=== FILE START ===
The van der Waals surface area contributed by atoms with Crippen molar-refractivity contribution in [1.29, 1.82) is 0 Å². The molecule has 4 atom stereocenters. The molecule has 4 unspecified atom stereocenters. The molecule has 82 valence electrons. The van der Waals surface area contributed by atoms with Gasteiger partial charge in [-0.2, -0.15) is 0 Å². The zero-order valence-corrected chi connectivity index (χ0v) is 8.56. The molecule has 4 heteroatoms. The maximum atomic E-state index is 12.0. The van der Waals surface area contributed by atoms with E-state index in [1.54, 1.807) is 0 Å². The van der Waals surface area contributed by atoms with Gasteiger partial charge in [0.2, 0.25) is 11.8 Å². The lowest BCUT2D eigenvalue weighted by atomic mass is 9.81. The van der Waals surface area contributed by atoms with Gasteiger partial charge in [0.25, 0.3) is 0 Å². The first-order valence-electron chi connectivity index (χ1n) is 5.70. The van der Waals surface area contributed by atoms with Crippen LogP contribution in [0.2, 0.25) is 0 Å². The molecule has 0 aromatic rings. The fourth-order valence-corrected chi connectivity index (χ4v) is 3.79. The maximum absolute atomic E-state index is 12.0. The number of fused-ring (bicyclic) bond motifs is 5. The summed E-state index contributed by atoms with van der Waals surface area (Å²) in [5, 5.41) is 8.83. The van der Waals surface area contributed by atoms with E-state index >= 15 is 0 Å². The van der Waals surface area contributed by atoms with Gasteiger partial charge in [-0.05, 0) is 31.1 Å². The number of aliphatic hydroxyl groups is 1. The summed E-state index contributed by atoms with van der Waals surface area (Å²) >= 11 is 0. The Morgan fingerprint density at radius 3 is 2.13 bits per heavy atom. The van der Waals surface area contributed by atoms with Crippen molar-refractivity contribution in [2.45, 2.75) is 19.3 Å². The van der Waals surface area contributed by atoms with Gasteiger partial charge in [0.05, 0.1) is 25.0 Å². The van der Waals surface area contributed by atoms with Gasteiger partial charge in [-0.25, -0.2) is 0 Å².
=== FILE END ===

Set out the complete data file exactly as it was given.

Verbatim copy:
The van der Waals surface area contributed by atoms with Crippen molar-refractivity contribution in [1.29, 1.82) is 0 Å². The molecule has 4 atom stereocenters. The molecule has 4 unspecified atom stereocenters. The molecule has 82 valence electrons. The van der Waals surface area contributed by atoms with Gasteiger partial charge in [-0.2, -0.15) is 0 Å². The zero-order valence-corrected chi connectivity index (χ0v) is 8.56. The molecule has 4 heteroatoms. The maximum atomic E-state index is 12.0. The van der Waals surface area contributed by atoms with E-state index in [1.54, 1.807) is 0 Å². The van der Waals surface area contributed by atoms with Gasteiger partial charge in [0.2, 0.25) is 11.8 Å². The lowest BCUT2D eigenvalue weighted by atomic mass is 9.81. The van der Waals surface area contributed by atoms with Gasteiger partial charge in [0.25, 0.3) is 0 Å². The first-order valence-electron chi connectivity index (χ1n) is 5.70. The van der Waals surface area contributed by atoms with Crippen LogP contribution in [0.2, 0.25) is 0 Å². The molecule has 0 aromatic rings. The fourth-order valence-corrected chi connectivity index (χ4v) is 3.79. The maximum absolute atomic E-state index is 12.0. The number of fused-ring (bicyclic) bond motifs is 5. The summed E-state index contributed by atoms with van der Waals surface area (Å²) in [5, 5.41) is 8.83. The van der Waals surface area contributed by atoms with E-state index >= 15 is 0 Å². The van der Waals surface area contributed by atoms with Gasteiger partial charge in [-0.05, 0) is 31.1 Å². The number of aliphatic hydroxyl groups is 1. The summed E-state index contributed by atoms with van der Waals surface area (Å²) >= 11 is 0. The Morgan fingerprint density at radius 3 is 2.13 bits per heavy atom. The van der Waals surface area contributed by atoms with Crippen molar-refractivity contribution in [2.45, 2.75) is 19.3 Å². The van der Waals surface area contributed by atoms with Gasteiger partial charge in [0.05, 0.1) is 25.0 Å². The van der Waals surface area contributed by atoms with Gasteiger partial charge in [-0.25, -0.2) is 0 Å².